Psychedelic psychiatry backed
Researchers say it might be time to resurrect psychedelics for psychiatry.
Before they were banned about a half century ago, psychedelic drugs like LSD and psilocybin showed promise for treating conditions including alcoholism and some psychiatric disorders.
Experts now say regulators, scientists, and the public should “revisit drugs that were once used but fell out of use because of political machinations, especially the war on drugs”.
Dr David Nutt, a professor and neuropharmacologist at Imperial College London, says the scientific world has learned much in the decades since psychedelics were banned.
“There's mechanistic evidence in humans of how these drugs affect the brain,” he said in a new article for the journal Cell.
“By back-translating from humans to rodent models, we can see how these drugs produce the powerful neuroplastic changes that explain the long-term alterations we see in humans.”
Brain imaging has shown that the activity of psychedelic drugs is mediated through a receptor in brain cells called 5-HT2A. There is a high density of these receptors in the “thinking parts of the brain”, Dr Nutt explains.
The key part of the brain that appears to be disrupted by the use of psychedelics is the default mode network.
This area is active during thought processes like daydreaming, recalling memories, and thinking about the future - when the mind is wandering, essentially. It is also an area that is overactive in people with disorders like depression and anxiety.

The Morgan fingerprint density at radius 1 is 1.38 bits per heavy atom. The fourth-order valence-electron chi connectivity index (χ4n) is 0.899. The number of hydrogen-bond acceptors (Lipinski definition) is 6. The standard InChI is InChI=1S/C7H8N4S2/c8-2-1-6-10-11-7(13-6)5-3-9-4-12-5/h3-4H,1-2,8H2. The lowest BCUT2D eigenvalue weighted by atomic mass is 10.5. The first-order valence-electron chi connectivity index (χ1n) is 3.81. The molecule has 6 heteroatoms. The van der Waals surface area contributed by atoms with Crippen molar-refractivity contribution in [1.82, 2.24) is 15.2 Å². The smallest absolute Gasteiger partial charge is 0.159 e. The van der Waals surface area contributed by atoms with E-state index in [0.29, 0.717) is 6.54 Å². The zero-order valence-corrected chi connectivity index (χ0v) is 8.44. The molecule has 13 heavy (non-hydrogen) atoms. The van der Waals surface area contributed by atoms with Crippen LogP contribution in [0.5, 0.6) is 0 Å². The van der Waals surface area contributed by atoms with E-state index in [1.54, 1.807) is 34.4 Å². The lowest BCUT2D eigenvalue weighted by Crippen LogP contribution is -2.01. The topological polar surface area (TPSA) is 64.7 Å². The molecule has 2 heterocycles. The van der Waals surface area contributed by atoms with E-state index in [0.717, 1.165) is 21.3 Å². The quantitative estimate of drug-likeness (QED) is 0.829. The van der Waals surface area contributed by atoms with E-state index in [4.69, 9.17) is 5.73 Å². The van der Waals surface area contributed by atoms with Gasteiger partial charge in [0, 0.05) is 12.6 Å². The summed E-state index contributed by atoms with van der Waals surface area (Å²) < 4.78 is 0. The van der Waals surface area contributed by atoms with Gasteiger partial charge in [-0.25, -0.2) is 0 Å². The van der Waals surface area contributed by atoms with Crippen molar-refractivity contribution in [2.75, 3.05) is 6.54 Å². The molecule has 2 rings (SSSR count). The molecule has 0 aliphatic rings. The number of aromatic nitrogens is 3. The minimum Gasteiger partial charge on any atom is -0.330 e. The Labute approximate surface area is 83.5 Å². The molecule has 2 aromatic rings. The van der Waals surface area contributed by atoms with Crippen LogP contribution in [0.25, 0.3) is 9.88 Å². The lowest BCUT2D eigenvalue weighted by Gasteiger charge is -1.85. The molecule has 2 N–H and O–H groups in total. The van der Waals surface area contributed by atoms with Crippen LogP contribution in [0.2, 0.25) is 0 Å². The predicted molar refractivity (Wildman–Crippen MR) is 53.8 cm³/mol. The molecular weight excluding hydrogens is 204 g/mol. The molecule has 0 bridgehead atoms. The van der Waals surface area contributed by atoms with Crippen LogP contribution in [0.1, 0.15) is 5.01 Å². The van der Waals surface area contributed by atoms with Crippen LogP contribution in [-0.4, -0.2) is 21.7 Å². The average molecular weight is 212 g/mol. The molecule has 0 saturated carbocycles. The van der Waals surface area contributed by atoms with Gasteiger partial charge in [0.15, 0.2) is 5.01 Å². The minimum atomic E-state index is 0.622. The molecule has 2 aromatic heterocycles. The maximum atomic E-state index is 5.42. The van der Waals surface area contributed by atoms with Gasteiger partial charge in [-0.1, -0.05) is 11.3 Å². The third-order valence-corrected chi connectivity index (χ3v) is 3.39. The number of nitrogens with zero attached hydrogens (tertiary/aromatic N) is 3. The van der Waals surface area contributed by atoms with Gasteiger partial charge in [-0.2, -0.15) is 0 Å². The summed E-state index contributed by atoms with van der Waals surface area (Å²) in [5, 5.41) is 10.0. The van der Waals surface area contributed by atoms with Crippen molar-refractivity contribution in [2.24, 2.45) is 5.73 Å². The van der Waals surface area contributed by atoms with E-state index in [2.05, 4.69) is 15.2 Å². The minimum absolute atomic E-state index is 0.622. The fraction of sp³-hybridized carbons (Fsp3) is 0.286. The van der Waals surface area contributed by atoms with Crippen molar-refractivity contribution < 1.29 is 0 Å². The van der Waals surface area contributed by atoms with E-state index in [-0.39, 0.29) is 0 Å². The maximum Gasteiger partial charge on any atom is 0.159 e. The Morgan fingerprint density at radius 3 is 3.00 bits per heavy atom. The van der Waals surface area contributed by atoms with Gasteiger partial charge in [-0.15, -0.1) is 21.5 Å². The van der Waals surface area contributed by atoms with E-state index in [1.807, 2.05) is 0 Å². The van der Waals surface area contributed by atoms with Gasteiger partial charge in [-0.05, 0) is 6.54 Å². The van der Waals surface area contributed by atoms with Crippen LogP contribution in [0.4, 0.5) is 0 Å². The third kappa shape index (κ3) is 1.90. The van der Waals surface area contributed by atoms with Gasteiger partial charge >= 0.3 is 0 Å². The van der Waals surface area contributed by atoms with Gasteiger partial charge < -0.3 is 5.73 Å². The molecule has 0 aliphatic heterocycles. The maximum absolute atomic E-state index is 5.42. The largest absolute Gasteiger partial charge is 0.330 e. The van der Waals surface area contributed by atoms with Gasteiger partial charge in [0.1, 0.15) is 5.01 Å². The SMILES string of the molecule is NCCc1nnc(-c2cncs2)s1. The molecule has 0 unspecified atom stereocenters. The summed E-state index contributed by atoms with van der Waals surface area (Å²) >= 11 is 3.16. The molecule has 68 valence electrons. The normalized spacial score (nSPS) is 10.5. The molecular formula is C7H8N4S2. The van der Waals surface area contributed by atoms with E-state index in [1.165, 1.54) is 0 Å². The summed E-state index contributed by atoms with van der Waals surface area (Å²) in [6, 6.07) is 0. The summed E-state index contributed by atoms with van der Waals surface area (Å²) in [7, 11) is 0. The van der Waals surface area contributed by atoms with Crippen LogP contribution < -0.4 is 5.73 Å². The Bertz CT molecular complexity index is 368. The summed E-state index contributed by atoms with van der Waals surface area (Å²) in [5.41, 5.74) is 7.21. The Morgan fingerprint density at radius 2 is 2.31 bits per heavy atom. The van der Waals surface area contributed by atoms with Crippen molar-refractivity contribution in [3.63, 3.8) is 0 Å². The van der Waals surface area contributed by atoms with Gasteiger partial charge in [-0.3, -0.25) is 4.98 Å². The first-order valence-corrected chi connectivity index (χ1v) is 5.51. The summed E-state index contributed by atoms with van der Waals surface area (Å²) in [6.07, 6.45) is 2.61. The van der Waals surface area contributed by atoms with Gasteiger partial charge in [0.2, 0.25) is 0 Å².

Psychedelics appear to have long-term effects on the brain by activating 5-HT2A receptors in this part of the brain.
More research is needed to understand why these effects last so long, both from a psychological perspective and in terms of altered brain functioning and anatomy.
Psilocybin-assisted therapy for treatment-resistant depression has been granted breakthrough therapy designation from the US Food and Drug Administration. This came about through lobbying by COMPASS Pathways, a for-profit company that is leading clinical research to test the safety and efficacy of such treatments.
Dr Nutt says there is evidence of potential for psychedelic drugs in the treatment of alcoholism, which is the cause of about one in 20 deaths worldwide every year.
“If we changed the regulations, we would have an explosion in this kind of research,” Dr Nutt says.
“An enormous opportunity has been lost, and we want to resurrect it. It's an outrageous insult to humanity that these drugs were abandoned for research just to stop people from having fun with them. The sooner we get these drugs into proper clinical evaluation, the sooner we will know how best to use them and be able to save lives.”